MUSCULOSKELETAL research is not viewed as “sexy”, affecting its ability to attract funding, say leading rheumatologists who have called for greater funding priority to be given to these disabling conditions.
Professor Lyn March, the Liggins professor of rheumatology and musculoskeletal epidemiology at the University of Sydney and Royal North Shore Hospital, said musculoskeletal (MSK) research was “not particularly sexy” because most people were more concerned about conditions that caused loss of life, overlooking the importance of quality of life.
However, Professor March warned the disability burden of MSK conditions would increase as the population aged and now was the time to take action.
“Many interventions are available that can make a difference yet they are not being implemented. The skills and expertise to conduct [the necessary] studies are definitely available in Australia, with many Australian researchers involved in trials. However, many of these are smaller trials that may not have a great impact. It is likely that this reflects the lack of sufficient funding”, she told MJA InSight.
Professor March’s comments came as a review of the scope and funding of MSK clinical trials in Australia, published in the MJA, found that NHMRC funding for MSK research was “disproportionately low” compared with the burden of these conditions. (1)
The authors said MSK conditions accounted for 27.4% of the total disability burden in Australia, but the NHMRC had funded an average of 5.8 new MSK trials a year in the past 5 years. This represented 0.8% of all project grants and funding, and 5% of NHMRC clinical trial funding.
Professor March said the government and the community must urgently address this imbalance in funding. “Clinicians and researchers need to consider priorities for interventions that will have the greatest impact and benefit to the health of the Australian population”, she said.
Professor Peter Brooks, leading rheumatologist and professorial fellow in the School of Population and Global Health, University of Melbourne, said common conditions such as back pain tended to be overlooked in research. “Back pain is not a sexy thing in a way; everybody gets back pain … so we tend not to give it quite the same accolades that we might give cancer or heart disease”, he said.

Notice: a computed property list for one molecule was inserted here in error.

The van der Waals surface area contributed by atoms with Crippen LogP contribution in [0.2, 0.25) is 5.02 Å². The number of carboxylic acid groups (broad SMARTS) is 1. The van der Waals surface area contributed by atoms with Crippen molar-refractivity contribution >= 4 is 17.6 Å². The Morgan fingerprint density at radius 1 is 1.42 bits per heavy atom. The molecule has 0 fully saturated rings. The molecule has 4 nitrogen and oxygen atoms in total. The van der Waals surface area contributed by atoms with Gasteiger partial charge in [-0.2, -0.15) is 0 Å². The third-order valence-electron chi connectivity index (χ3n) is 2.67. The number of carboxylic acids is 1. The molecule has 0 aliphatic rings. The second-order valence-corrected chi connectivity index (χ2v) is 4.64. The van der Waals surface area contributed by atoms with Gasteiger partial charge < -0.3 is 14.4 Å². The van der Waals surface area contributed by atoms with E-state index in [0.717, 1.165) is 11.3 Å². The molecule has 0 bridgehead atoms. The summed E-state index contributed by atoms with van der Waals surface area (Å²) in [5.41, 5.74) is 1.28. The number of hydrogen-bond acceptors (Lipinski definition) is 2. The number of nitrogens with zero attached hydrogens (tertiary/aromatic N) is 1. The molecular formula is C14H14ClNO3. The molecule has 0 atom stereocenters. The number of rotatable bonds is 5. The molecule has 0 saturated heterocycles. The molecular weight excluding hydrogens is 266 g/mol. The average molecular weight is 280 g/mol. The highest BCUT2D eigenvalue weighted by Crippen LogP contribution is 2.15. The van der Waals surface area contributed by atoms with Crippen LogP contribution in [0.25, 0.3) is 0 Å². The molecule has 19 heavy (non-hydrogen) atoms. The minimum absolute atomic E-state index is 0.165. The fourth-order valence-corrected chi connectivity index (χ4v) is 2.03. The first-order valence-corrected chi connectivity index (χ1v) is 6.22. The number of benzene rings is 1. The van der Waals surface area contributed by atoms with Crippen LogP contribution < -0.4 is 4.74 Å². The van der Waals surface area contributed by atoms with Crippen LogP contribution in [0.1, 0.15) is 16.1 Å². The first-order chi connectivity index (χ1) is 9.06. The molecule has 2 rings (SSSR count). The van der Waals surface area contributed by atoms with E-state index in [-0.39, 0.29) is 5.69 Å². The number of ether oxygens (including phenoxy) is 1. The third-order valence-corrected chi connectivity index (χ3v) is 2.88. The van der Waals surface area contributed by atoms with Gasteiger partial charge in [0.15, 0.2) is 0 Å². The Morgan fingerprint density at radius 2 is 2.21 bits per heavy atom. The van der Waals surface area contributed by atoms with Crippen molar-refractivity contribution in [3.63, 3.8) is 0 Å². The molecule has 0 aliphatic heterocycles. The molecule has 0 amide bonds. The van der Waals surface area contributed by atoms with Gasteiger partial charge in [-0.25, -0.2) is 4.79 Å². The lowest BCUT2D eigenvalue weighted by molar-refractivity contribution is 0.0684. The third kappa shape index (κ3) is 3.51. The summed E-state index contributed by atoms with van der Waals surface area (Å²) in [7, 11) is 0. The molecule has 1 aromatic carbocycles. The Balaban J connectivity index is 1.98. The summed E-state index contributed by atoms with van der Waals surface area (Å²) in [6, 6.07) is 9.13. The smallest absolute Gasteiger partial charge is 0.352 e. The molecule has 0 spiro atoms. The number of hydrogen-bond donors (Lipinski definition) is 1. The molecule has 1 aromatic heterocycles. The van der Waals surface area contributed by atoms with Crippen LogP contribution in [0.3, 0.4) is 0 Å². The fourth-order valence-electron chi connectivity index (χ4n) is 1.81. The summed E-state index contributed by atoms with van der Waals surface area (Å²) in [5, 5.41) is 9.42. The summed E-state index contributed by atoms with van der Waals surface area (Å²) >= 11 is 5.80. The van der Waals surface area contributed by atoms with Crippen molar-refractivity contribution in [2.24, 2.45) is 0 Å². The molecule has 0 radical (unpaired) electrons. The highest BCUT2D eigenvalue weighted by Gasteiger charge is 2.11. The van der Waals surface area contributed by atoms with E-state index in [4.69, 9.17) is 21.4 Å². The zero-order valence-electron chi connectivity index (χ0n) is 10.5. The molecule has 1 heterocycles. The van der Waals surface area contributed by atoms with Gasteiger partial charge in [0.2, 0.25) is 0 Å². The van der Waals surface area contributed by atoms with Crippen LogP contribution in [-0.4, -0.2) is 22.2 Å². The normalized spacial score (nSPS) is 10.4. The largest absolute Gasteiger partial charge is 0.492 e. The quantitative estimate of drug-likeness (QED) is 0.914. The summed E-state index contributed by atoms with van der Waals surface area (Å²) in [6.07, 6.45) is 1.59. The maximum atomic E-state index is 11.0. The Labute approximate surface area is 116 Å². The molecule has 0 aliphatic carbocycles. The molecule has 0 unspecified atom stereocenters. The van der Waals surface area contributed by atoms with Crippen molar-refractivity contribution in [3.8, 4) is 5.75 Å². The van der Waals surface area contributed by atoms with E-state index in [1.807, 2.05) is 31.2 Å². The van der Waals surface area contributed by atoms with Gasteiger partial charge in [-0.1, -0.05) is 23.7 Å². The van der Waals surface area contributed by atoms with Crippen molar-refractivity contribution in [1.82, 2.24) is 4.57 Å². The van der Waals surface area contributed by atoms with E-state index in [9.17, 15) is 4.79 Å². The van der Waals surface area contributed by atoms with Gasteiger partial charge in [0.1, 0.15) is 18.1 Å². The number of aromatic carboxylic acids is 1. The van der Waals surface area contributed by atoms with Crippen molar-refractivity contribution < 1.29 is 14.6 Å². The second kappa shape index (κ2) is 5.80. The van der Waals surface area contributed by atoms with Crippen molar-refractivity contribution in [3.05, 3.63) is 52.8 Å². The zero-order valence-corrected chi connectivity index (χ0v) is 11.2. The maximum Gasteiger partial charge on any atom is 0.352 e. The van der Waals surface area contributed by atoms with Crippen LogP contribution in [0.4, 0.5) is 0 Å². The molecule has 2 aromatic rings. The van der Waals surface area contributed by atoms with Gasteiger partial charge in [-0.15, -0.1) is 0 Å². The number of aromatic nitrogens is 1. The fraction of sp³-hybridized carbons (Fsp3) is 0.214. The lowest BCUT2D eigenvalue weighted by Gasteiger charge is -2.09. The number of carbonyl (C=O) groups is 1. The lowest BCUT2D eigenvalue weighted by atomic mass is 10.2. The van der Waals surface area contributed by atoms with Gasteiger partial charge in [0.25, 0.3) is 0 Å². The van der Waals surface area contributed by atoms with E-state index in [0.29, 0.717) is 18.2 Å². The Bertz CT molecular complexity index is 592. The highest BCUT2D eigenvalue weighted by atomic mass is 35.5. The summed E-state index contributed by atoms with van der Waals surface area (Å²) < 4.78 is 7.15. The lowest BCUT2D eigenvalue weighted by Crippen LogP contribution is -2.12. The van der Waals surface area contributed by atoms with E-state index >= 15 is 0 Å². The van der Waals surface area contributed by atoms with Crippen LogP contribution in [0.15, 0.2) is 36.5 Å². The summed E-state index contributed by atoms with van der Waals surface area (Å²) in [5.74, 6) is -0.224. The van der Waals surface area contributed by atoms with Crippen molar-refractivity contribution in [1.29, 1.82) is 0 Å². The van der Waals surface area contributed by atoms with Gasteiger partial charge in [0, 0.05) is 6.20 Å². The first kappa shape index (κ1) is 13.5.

Professor Brooks agreed with the MJA authors that identifying evidence-practice gaps in MSK was likely to become even more important as health costs spiral.
“We very often know what to do, but we don’t do it,” Professor Brooks told MJA InSight. “There are still millions of dollars spent in Australia on x-rays in the acute phase of back pain, [but] there is no evidence that [this imaging] alters the way you treat back pain.”
Professor Nikolai Bogduk, conjoint professor at the University of Newcastle’s School of Biomedical Sciences and Pharmacy, said there were several confounders to the position taken in the MJA paper.
“There is no rule that says research dollars should be proportional to the epidemiology of disease because you could end up with the absurdity of trivial but common diseases attracting the bulk of the funding leaving nothing for other conditions”, he said.
Professor Bogduk said in Australia there was also a “psychosocial resistance to negative results”.
“Many things that are popular in contemporary practice lack a foundation. Should research [money] be spent to disprove [these practices] when all the established practitioners are not going to pay any attention to the negative results anyhow?”
Responding to the MJA paper, an NHMRC spokesperson said research into the national health priority of arthritis and MSK had one of the highest rates of successful funding applications.
Based on all applications received, which included clinical trials, last year’s awards to both arthritis and MSK were “on par with asthma and cancer”, the spokesperson said. “In 2013, we funded 20.5% of all applications in this area. In 2012 it was 26% and in 2011 it was 27.7%”, the spokesperson said. (2)
“The amount of money that is awarded for specific types of clinical trials is dependent on the numbers of applications received and the number of grants that are funded — no quotas are set for clinical trials, or particular types of clinical trials.”